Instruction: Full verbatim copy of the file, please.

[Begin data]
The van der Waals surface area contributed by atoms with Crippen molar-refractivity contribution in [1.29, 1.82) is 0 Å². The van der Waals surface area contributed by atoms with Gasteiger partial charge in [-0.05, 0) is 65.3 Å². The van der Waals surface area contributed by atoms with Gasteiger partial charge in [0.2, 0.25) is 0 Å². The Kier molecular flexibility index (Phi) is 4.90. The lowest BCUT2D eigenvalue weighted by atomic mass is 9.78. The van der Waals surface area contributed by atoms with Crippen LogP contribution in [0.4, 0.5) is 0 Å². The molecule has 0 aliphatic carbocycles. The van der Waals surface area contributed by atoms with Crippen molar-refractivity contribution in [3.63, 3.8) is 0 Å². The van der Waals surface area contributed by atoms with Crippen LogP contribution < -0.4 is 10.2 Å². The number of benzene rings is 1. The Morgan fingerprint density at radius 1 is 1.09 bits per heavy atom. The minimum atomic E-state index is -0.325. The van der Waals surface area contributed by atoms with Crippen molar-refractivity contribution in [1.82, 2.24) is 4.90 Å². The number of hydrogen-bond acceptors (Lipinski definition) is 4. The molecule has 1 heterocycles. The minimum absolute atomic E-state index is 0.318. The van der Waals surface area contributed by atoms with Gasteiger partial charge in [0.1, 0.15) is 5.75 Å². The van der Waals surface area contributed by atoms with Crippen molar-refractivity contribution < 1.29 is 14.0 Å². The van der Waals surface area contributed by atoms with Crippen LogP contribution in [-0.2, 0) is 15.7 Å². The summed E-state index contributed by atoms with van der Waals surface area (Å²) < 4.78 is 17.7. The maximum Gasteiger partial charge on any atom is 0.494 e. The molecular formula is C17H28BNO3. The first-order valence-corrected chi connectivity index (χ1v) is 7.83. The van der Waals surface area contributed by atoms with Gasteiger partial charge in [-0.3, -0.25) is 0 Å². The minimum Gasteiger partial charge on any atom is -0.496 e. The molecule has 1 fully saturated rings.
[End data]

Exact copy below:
The van der Waals surface area contributed by atoms with Crippen molar-refractivity contribution in [1.29, 1.82) is 0 Å². The van der Waals surface area contributed by atoms with Gasteiger partial charge in [-0.05, 0) is 65.3 Å². The van der Waals surface area contributed by atoms with Gasteiger partial charge in [0.2, 0.25) is 0 Å². The Kier molecular flexibility index (Phi) is 4.90. The lowest BCUT2D eigenvalue weighted by atomic mass is 9.78. The van der Waals surface area contributed by atoms with Crippen LogP contribution in [0.4, 0.5) is 0 Å². The molecule has 0 aliphatic carbocycles. The van der Waals surface area contributed by atoms with Crippen molar-refractivity contribution in [3.63, 3.8) is 0 Å². The van der Waals surface area contributed by atoms with Crippen LogP contribution < -0.4 is 10.2 Å². The number of benzene rings is 1. The Morgan fingerprint density at radius 1 is 1.09 bits per heavy atom. The minimum atomic E-state index is -0.325. The van der Waals surface area contributed by atoms with Crippen molar-refractivity contribution in [1.82, 2.24) is 4.90 Å². The number of hydrogen-bond acceptors (Lipinski definition) is 4. The molecule has 1 heterocycles. The minimum absolute atomic E-state index is 0.318. The van der Waals surface area contributed by atoms with Gasteiger partial charge in [0.1, 0.15) is 5.75 Å². The van der Waals surface area contributed by atoms with Crippen molar-refractivity contribution < 1.29 is 14.0 Å². The van der Waals surface area contributed by atoms with Crippen LogP contribution in [-0.2, 0) is 15.7 Å². The summed E-state index contributed by atoms with van der Waals surface area (Å²) < 4.78 is 17.7. The maximum Gasteiger partial charge on any atom is 0.494 e. The molecular formula is C17H28BNO3. The first-order valence-corrected chi connectivity index (χ1v) is 7.83. The van der Waals surface area contributed by atoms with Gasteiger partial charge in [-0.3, -0.25) is 0 Å². The minimum Gasteiger partial charge on any atom is -0.496 e. The molecule has 1 fully saturated rings.